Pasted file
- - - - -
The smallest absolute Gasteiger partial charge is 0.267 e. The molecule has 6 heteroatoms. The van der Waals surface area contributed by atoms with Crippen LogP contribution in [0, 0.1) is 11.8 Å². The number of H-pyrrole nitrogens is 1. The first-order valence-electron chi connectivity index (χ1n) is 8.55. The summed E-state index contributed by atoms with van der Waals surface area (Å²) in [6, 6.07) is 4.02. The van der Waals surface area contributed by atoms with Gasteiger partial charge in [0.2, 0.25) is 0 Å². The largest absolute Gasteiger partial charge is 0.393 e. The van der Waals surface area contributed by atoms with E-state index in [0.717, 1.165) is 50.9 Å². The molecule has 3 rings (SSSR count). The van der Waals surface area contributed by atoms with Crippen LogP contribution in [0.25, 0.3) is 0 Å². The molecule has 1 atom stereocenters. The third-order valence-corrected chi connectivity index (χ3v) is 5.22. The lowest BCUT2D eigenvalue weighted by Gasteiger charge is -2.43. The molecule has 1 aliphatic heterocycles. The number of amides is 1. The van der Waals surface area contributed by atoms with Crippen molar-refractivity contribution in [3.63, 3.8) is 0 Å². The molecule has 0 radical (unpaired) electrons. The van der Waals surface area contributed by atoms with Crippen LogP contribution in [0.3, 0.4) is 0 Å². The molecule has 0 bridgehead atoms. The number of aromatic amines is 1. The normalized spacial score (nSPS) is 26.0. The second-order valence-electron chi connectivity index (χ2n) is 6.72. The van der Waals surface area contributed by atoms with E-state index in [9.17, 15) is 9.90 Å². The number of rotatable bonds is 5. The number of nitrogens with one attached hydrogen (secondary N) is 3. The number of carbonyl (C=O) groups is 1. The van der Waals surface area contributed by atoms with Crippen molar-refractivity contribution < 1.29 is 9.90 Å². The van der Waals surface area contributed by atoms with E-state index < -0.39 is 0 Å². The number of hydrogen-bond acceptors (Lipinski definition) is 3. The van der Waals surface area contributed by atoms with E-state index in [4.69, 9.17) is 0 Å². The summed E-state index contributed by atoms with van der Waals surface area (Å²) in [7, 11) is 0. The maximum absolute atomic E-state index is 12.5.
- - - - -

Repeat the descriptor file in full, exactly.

The smallest absolute Gasteiger partial charge is 0.267 e. The molecule has 6 heteroatoms. The van der Waals surface area contributed by atoms with Crippen LogP contribution in [0, 0.1) is 11.8 Å². The number of H-pyrrole nitrogens is 1. The first-order valence-electron chi connectivity index (χ1n) is 8.55. The summed E-state index contributed by atoms with van der Waals surface area (Å²) in [6, 6.07) is 4.02. The van der Waals surface area contributed by atoms with Gasteiger partial charge in [0.2, 0.25) is 0 Å². The largest absolute Gasteiger partial charge is 0.393 e. The van der Waals surface area contributed by atoms with E-state index in [0.717, 1.165) is 50.9 Å². The molecule has 3 rings (SSSR count). The van der Waals surface area contributed by atoms with Crippen LogP contribution in [0.25, 0.3) is 0 Å². The molecule has 1 atom stereocenters. The third-order valence-corrected chi connectivity index (χ3v) is 5.22. The lowest BCUT2D eigenvalue weighted by Gasteiger charge is -2.43. The molecule has 1 aliphatic heterocycles. The number of amides is 1. The van der Waals surface area contributed by atoms with Crippen molar-refractivity contribution in [3.63, 3.8) is 0 Å². The molecule has 0 radical (unpaired) electrons. The van der Waals surface area contributed by atoms with Crippen LogP contribution in [0.3, 0.4) is 0 Å². The molecule has 0 bridgehead atoms. The number of aromatic amines is 1. The normalized spacial score (nSPS) is 26.0. The second-order valence-electron chi connectivity index (χ2n) is 6.72. The van der Waals surface area contributed by atoms with E-state index in [9.17, 15) is 9.90 Å². The number of rotatable bonds is 5. The number of nitrogens with one attached hydrogen (secondary N) is 3. The number of carbonyl (C=O) groups is 1. The van der Waals surface area contributed by atoms with Crippen molar-refractivity contribution < 1.29 is 9.90 Å². The van der Waals surface area contributed by atoms with E-state index < -0.39 is 0 Å². The number of hydrogen-bond acceptors (Lipinski definition) is 3. The van der Waals surface area contributed by atoms with E-state index in [4.69, 9.17) is 0 Å². The summed E-state index contributed by atoms with van der Waals surface area (Å²) in [7, 11) is 0. The maximum absolute atomic E-state index is 12.5.